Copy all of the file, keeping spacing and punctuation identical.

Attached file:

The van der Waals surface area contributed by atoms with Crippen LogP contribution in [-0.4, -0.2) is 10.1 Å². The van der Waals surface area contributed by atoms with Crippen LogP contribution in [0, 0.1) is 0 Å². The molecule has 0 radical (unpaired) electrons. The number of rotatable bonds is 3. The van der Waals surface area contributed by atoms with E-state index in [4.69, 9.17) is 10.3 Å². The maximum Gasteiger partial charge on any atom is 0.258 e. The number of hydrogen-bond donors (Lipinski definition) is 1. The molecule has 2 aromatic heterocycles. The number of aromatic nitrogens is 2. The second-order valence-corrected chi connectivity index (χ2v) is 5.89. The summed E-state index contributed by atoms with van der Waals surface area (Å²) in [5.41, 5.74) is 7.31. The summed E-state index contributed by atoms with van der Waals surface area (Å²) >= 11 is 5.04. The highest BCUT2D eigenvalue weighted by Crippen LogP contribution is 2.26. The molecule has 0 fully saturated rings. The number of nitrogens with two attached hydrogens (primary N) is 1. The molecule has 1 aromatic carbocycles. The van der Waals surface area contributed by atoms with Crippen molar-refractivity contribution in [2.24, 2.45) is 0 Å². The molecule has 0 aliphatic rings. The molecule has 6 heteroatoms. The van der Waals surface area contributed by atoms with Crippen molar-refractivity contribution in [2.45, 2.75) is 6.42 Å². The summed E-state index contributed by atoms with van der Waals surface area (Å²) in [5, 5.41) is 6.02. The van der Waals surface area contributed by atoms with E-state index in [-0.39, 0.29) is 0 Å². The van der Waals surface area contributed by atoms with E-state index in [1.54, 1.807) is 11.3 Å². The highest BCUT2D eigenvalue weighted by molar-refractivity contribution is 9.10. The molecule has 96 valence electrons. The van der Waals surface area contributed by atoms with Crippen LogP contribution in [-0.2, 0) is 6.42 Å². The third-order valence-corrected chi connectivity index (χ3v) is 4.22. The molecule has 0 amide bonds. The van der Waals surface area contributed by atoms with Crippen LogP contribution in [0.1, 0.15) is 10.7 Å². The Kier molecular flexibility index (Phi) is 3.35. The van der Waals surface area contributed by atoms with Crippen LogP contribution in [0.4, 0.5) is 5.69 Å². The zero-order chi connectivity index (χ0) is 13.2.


The van der Waals surface area contributed by atoms with Crippen LogP contribution in [-0.4, -0.2) is 10.1 Å². The van der Waals surface area contributed by atoms with Crippen LogP contribution in [0, 0.1) is 0 Å². The molecule has 0 radical (unpaired) electrons. The number of rotatable bonds is 3. The van der Waals surface area contributed by atoms with E-state index in [4.69, 9.17) is 10.3 Å². The maximum Gasteiger partial charge on any atom is 0.258 e. The number of hydrogen-bond donors (Lipinski definition) is 1. The molecule has 2 aromatic heterocycles. The number of aromatic nitrogens is 2. The second-order valence-corrected chi connectivity index (χ2v) is 5.89. The summed E-state index contributed by atoms with van der Waals surface area (Å²) in [5.41, 5.74) is 7.31. The summed E-state index contributed by atoms with van der Waals surface area (Å²) >= 11 is 5.04. The highest BCUT2D eigenvalue weighted by Crippen LogP contribution is 2.26. The molecule has 0 fully saturated rings. The number of nitrogens with two attached hydrogens (primary N) is 1. The molecule has 1 aromatic carbocycles. The van der Waals surface area contributed by atoms with Crippen molar-refractivity contribution in [2.24, 2.45) is 0 Å². The molecule has 0 aliphatic rings. The molecule has 6 heteroatoms. The van der Waals surface area contributed by atoms with Crippen molar-refractivity contribution in [2.45, 2.75) is 6.42 Å². The summed E-state index contributed by atoms with van der Waals surface area (Å²) in [5, 5.41) is 6.02. The van der Waals surface area contributed by atoms with E-state index in [-0.39, 0.29) is 0 Å². The van der Waals surface area contributed by atoms with E-state index in [1.54, 1.807) is 11.3 Å². The highest BCUT2D eigenvalue weighted by molar-refractivity contribution is 9.10. The molecule has 96 valence electrons. The van der Waals surface area contributed by atoms with Crippen LogP contribution in [-0.2, 0) is 6.42 Å². The third-order valence-corrected chi connectivity index (χ3v) is 4.22. The molecule has 0 amide bonds. The van der Waals surface area contributed by atoms with Crippen LogP contribution in [0.1, 0.15) is 10.7 Å². The Kier molecular flexibility index (Phi) is 3.35. The van der Waals surface area contributed by atoms with Crippen LogP contribution in [0.4, 0.5) is 5.69 Å². The zero-order chi connectivity index (χ0) is 13.2.